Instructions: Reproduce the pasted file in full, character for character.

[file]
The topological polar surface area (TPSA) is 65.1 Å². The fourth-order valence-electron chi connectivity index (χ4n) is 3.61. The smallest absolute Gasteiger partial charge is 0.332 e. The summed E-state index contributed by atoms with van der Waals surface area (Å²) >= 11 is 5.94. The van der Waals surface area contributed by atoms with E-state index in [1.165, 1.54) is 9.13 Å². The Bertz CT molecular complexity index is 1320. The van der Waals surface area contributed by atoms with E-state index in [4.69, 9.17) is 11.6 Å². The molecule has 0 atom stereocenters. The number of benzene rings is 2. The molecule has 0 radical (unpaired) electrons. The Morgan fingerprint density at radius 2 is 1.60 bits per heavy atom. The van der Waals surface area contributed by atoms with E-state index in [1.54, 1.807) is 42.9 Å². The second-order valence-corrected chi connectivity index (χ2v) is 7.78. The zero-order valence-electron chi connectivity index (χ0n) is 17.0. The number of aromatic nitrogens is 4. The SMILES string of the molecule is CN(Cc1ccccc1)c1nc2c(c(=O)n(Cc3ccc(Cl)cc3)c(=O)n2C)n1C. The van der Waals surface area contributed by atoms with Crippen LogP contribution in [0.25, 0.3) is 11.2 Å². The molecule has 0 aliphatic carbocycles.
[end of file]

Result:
The topological polar surface area (TPSA) is 65.1 Å². The fourth-order valence-electron chi connectivity index (χ4n) is 3.61. The smallest absolute Gasteiger partial charge is 0.332 e. The summed E-state index contributed by atoms with van der Waals surface area (Å²) >= 11 is 5.94. The van der Waals surface area contributed by atoms with E-state index in [1.165, 1.54) is 9.13 Å². The Bertz CT molecular complexity index is 1320. The van der Waals surface area contributed by atoms with E-state index in [4.69, 9.17) is 11.6 Å². The molecule has 0 atom stereocenters. The number of benzene rings is 2. The molecule has 0 radical (unpaired) electrons. The Morgan fingerprint density at radius 2 is 1.60 bits per heavy atom. The van der Waals surface area contributed by atoms with E-state index in [1.54, 1.807) is 42.9 Å². The second-order valence-corrected chi connectivity index (χ2v) is 7.78. The zero-order valence-electron chi connectivity index (χ0n) is 17.0. The number of aromatic nitrogens is 4. The SMILES string of the molecule is CN(Cc1ccccc1)c1nc2c(c(=O)n(Cc3ccc(Cl)cc3)c(=O)n2C)n1C. The van der Waals surface area contributed by atoms with Crippen LogP contribution in [0.25, 0.3) is 11.2 Å². The molecule has 0 aliphatic carbocycles.